September 12, 2011

September 12, 2011

Mutiple Choice

As you know, I’m a great fan of dystopian fiction. Give me a book, a film, or a tv show set in a not-too-distant future where technology/government/evil science has taken control, and I’m not coming up for air until I’ve devoured it. Of late, I’ve been on a run of YA-oriented books on this theme. (In case you are keeping score, none of them overthrows my love of The Giver. The Hunger Games came pretty close.)

I’ve noticed that each book/series involves a future where some omnipresent piece of The World As We Know It is missing. Something—whether it’s our loves, our careers, our bodies—is decided for us. This, more so than control via aliens or robots, seems to be the common thread of dystopia. Examples from my recent reads:

In Matched (Ally Condie) and Delirium (Lauren Oliver), people’s mates are chosen for them. No need to worry over matters of the heart!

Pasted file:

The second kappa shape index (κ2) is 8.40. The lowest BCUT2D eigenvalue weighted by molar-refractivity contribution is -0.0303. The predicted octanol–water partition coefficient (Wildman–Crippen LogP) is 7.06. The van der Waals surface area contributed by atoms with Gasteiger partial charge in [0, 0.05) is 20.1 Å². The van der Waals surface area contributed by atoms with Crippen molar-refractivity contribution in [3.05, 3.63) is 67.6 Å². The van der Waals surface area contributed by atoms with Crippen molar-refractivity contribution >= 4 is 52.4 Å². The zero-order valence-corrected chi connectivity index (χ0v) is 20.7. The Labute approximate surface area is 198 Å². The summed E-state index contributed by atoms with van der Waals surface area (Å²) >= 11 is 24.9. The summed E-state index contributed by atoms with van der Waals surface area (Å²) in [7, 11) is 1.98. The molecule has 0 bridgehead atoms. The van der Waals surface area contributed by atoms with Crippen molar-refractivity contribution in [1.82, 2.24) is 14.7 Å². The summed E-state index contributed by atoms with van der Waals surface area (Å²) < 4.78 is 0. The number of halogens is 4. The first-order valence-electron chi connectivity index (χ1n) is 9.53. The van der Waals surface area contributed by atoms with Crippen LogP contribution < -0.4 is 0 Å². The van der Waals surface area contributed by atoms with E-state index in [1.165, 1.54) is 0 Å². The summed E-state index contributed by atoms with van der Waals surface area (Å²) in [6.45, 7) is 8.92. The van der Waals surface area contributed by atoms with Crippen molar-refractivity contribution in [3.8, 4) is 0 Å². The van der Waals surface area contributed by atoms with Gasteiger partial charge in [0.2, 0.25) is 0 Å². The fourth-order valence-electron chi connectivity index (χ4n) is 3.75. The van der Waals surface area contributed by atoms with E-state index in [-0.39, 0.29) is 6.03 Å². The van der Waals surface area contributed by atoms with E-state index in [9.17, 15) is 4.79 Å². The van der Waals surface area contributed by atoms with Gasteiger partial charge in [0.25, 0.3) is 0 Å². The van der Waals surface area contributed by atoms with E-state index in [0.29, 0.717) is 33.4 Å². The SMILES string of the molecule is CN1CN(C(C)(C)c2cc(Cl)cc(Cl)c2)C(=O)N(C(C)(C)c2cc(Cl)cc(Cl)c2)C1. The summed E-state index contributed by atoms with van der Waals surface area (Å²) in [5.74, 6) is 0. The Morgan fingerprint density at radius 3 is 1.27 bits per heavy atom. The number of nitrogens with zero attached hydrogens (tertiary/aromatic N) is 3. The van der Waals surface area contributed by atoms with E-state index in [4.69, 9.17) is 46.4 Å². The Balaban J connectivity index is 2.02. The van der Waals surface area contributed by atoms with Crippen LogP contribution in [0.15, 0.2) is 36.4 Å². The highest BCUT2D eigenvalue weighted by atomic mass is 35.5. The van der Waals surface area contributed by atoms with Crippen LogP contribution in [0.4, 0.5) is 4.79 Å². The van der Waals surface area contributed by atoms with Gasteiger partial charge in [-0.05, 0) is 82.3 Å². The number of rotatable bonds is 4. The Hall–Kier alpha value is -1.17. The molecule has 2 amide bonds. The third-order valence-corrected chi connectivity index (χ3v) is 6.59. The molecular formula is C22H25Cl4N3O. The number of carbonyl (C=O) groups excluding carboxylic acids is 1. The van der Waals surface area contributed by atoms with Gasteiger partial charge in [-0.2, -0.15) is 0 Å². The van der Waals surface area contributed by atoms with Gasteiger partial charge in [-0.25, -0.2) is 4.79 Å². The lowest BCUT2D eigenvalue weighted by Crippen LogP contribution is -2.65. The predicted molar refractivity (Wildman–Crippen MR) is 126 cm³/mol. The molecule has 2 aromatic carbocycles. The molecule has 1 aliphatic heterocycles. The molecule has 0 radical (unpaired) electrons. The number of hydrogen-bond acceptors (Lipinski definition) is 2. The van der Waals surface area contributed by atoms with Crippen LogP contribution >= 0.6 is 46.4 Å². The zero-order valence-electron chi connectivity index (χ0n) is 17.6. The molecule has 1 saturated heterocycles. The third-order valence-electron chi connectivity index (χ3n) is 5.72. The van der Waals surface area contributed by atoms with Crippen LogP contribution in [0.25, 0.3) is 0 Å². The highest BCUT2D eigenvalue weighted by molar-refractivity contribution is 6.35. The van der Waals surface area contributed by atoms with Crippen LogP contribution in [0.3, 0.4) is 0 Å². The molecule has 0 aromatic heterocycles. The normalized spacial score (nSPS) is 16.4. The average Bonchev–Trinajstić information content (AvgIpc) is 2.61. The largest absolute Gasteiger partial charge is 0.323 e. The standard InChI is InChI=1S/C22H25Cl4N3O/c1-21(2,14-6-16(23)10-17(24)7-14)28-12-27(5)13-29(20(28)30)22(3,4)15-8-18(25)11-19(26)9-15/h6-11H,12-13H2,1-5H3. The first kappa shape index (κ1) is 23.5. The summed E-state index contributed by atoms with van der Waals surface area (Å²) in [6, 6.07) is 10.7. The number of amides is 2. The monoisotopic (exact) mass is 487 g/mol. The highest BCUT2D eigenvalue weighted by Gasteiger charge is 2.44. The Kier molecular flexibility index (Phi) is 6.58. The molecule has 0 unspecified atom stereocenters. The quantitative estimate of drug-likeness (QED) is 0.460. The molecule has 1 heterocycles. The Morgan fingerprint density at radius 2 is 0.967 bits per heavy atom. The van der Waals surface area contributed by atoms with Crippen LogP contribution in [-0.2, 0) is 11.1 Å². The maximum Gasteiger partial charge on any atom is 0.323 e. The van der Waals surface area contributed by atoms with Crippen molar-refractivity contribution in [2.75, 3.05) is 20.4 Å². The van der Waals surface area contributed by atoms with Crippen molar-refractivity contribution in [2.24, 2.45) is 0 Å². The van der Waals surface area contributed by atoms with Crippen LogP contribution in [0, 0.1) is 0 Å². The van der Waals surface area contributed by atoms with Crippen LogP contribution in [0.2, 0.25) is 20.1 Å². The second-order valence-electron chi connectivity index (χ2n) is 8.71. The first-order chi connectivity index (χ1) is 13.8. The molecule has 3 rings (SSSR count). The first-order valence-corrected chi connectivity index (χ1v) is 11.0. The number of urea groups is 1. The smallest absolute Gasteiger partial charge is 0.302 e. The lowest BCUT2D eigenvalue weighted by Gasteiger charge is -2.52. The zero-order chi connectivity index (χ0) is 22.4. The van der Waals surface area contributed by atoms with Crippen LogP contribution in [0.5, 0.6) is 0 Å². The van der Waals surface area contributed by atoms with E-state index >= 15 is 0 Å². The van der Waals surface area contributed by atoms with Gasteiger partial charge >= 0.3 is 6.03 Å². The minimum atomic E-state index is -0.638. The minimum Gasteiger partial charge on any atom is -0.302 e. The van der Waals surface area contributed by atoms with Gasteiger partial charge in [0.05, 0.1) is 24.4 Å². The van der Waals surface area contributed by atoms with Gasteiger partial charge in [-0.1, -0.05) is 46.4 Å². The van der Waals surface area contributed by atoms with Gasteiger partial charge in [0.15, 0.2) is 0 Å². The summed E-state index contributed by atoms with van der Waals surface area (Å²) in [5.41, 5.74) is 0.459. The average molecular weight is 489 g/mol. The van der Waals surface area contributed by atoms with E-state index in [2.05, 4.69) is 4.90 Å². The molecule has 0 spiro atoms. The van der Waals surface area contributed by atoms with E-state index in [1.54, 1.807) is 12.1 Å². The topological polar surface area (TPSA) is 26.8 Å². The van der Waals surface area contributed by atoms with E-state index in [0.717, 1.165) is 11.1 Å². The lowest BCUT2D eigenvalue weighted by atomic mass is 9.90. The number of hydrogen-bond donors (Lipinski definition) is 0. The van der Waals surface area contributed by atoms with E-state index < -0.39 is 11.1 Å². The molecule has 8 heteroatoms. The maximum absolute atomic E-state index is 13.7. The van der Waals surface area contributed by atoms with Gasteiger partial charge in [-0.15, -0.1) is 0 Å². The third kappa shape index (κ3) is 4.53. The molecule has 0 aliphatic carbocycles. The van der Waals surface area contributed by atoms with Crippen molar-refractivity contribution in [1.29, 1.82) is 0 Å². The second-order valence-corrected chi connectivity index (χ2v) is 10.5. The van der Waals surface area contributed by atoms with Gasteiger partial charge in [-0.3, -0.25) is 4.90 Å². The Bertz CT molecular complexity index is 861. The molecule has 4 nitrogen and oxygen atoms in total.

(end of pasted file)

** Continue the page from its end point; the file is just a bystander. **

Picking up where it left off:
In Divergent (Veronica Roth), each person selects* a personality-based sector of society to join. Once there, careers and behaviors follow suit. No need to stress about your line of work!

In the Uglies series (Scott Westerfeld), each person receives extensive cosmetic surgery at age 16, resulting in a world of beautiful people. No need to be judged on your looks!

In The Hunger Games (Suzanne Collins) and The Maze Runner (James Dashner) series, certain children are put through rigorous physical tests for the greater good. No need to wonder what you’ll do on summer vacation!

The obvious message in all of these is that freedom of choice is good. The ability to choose (and even to make the wrong choice) is what makes us human. When that freedom and those choices are taken away, we as a society lose our way.

(I am obviously an anomaly, because I am all for rigidity and order. Seriously, I was that one person cheering the machines during The Matrix. Why? Because people are messy and stupid. Machines are clean, always on time, and will brew me “Earl Grey, hot,” if I ask for it. But don’t let my personal opinions dissuade you from reading any of these fine books. I sure didn't.)

* I’ll admit this one is a bit tricky. I argue that while INITIALLY there is a choice involved, once that choice is made, it’s all over. In addition, those who do not/cannot choose become known as “factionless,” a fate worse than death. One could argue that since not choosing isn’t a viable option, this whole process isn’t really a choice at all. *mind blown*

0 Fish in a Sea of Diet Coke: